Caring for someone

The support available to carers

Local Support

In Shetland we can offer different options for people but we would encourage people to think of ways that would enable them to take a break that would meet their needs. Some of the support will require that the cared for person or carer meets the eligibility criteria but other breaks are offered to carers to prevent them reaching crisis. Voluntary Action Shetland (VAS) Carers Centre or Social work can have a discussion with you about what may be the right break option for you.

Short Breaks

Taking a short break is about people taking time out from their usual routine. Often the easiest way for people to take breaks is by getting support from their own family and friends. Ensuring that the carers involved with a person have shortbreaks is really important to ensuring that the carer can continue to carry out this caring role.

In Shetland someone can help you to identify and plan ways of you taking a shortbreak by contacting any of the following:-
Shetland Islands Council Duty Social Work  - 01595 744400
Voluntary Action Shetland – your local carers centre – 01595 743923
Or by speaking to the coordinator of the care plan for the person that you care for.

If you meet the eligibility criteria then you may be offered your shortbreak through self directed support.

Attending groups and activities 

There are a number of different groups and activities in our local communities. It is important to encourage the carer or the cared for person to attend as these provide more sustainable support for the future. Community support  helps you and the person you care for build up relationships with people who may be able to offer small amounts of support.

There are also opportunities for cared for people to attend specialist groups. Ability Shetland, Mind Your Head, Alzheimer Scotland and Voluntary Action Shetland all offer a number of groups aimed at people with disabilities, holiday clubs, sibling or young carer group, families support for children with additional support needs, groups for people with dementia, carers and activities encouraging people to have better mental health.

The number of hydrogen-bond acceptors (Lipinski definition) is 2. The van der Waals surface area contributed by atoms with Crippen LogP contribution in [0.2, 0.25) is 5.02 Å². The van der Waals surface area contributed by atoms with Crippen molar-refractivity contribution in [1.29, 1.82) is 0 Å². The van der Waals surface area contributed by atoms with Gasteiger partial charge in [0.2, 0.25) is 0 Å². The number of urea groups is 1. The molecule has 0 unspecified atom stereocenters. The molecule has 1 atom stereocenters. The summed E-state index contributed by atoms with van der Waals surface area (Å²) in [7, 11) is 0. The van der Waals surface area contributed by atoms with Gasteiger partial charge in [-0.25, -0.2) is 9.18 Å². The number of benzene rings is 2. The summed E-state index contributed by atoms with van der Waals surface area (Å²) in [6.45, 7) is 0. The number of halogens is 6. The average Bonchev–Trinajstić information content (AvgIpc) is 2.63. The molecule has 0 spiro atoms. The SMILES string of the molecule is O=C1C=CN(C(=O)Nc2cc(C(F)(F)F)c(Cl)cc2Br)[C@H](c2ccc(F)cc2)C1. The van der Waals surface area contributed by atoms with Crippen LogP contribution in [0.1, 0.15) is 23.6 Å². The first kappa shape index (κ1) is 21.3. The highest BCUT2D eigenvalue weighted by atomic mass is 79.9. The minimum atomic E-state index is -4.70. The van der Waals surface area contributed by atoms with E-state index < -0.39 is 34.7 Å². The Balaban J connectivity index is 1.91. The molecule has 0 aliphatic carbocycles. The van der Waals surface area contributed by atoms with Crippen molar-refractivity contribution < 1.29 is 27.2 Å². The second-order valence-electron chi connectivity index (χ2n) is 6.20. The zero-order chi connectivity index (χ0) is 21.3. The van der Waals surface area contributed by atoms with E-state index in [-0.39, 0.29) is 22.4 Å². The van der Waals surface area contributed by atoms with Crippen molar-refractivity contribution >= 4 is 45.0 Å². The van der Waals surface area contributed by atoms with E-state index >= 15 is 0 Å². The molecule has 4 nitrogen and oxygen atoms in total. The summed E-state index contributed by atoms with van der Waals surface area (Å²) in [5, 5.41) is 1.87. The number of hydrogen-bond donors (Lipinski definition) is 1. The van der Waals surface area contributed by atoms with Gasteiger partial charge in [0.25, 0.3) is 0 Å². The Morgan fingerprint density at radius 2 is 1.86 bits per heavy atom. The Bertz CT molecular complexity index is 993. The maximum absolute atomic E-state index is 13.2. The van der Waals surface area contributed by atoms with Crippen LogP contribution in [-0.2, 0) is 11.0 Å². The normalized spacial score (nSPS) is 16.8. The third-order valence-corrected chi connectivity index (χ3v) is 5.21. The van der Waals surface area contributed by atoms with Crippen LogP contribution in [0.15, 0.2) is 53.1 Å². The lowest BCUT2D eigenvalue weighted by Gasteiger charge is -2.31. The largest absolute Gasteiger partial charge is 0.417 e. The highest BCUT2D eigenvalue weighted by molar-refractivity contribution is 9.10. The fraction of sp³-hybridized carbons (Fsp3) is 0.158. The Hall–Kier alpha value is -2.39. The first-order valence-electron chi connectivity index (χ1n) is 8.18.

In order to attend an activity a cared for person may need the support of an outreach worker or through personal assistants employed using direct payments. Or there may be opportunities from schemes such as Befriending to help them attend the activity or outing.

Funding for Leisure breaks 

These are co-ordinated by Voluntary Action Shetland (VAS) so that people get the opportunity either through money or a gift to help them have a break away from their usual activity. These are called shortbreak Scheme and Respitality.

Replacement Care

We have a number of opportunities provided by the local council and organisations such as Shetland Care Attendant Scheme. These are open to adults and children and offer the chance for the cared for person to be looked after in their own home or in one of the residential homes through either day care or overnight stays.  This will require an assessment process to ensure that the cared for person or the carer meets the eligibility.

It gave me a chance to relax, get a full night of sleep, and not to worry about Mum. I very much appreciate the grant - I would probably not have taken this break on my own otherwise. – Carer supporting her mum living with dementia


National support resources
Shared Care Scotland
Take a Break
Euan’s Guide

For more details about local and national services please look at the our website